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Sharpie Schooner by hopeful - FINISHED - Midwest - Scale 1:32

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Hi Mates.


(Post #1 of  my Sharpie Schooner Build Log)


The purspose of this log is to repost my  Midwest Sharpie Schooner build log. The project was my first build and the kit is considered an entry level project. 


The vessel is characterized by having a flat bottom and a skeg rather than a keel. I enjoyed the build immensely for many reasons. I had a lot of help from the forum while building the vessel and any success that I had along the way was in great part due to their kind and patient assistance.


Photo 1 - Box art and kit components. The drawings and plans were very good and easy to follow. The price of the kit is approx. $75 USD.





Photo 2 - Finished vessel arrived at by following the prepared plans and instructions. Photo is from box art.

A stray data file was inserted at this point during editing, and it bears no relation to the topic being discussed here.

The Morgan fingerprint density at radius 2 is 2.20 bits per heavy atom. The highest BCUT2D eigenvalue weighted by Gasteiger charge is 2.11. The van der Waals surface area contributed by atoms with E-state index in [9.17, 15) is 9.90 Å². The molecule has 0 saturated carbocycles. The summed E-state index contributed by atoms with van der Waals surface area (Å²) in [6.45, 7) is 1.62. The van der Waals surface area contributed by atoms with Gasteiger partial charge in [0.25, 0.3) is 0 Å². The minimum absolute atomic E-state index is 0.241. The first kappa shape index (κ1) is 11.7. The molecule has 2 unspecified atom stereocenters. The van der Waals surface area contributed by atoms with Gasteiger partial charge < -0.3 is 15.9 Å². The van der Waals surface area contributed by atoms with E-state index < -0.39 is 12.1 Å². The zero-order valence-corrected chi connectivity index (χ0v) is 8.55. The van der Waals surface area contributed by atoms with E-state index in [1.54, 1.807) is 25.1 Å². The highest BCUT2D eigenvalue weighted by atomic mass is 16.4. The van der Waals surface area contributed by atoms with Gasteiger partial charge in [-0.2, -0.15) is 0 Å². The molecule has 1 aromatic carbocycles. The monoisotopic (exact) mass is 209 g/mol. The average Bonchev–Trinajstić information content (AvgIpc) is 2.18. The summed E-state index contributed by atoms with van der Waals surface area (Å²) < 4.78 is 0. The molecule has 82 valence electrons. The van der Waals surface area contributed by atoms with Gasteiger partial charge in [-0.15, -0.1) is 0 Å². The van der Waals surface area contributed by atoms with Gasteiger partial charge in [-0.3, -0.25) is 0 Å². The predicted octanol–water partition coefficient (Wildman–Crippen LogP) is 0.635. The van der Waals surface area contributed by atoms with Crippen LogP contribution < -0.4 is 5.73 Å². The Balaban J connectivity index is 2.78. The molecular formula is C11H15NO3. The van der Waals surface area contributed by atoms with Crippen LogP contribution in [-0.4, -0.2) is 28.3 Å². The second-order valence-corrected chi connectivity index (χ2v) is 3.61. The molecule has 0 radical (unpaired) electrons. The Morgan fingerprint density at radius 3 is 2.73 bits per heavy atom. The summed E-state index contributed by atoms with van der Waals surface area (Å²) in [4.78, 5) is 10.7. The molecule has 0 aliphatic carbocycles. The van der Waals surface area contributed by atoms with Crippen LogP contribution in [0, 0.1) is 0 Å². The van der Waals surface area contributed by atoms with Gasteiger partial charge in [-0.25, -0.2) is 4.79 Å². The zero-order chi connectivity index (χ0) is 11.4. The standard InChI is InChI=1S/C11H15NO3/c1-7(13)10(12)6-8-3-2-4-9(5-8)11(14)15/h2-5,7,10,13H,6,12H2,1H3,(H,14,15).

Along the way I decided to bash the kit by trying to more closely replicate an ocean going Sharpie Schooner of the mid 19th century that sailed the eastern coast of the USA from New England to Florida. Two photos of the type vessel gained from research are posted for reference.


Photo 3




Photo 4




At this point I would like to show a few pics of my completed vessel.


Photo 5




Photo 6



Photo 7




I will post, lol, an album of the completed vessel in the Gallery shortly.


From here I will post the build log as to how the vessel  was constructed including how to make the sails.


Thank you for looking in on the build.



Hopeful aka David


"there is wisdom in many voices"


Completed: Midwest Sharpie Schooner, kit bash

Current:       MSW Sultana

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(Post #2 of my Sharpie Schooner Build log.)


Russ:  Thanks for stopping by.  It is always good to hear from you and thanks for reposting your ongoing Biloxi Schooner build. I enjoy looking and learning from your builds. Perhaps we will see some of your small boat builds reposted as well.  BTW, thanks to you, I  have all my photos saved at photobucket. My photos from the site transfer easily to the new MSW site, though I am having problems uploading them to the gallery. Will figure that out along the way.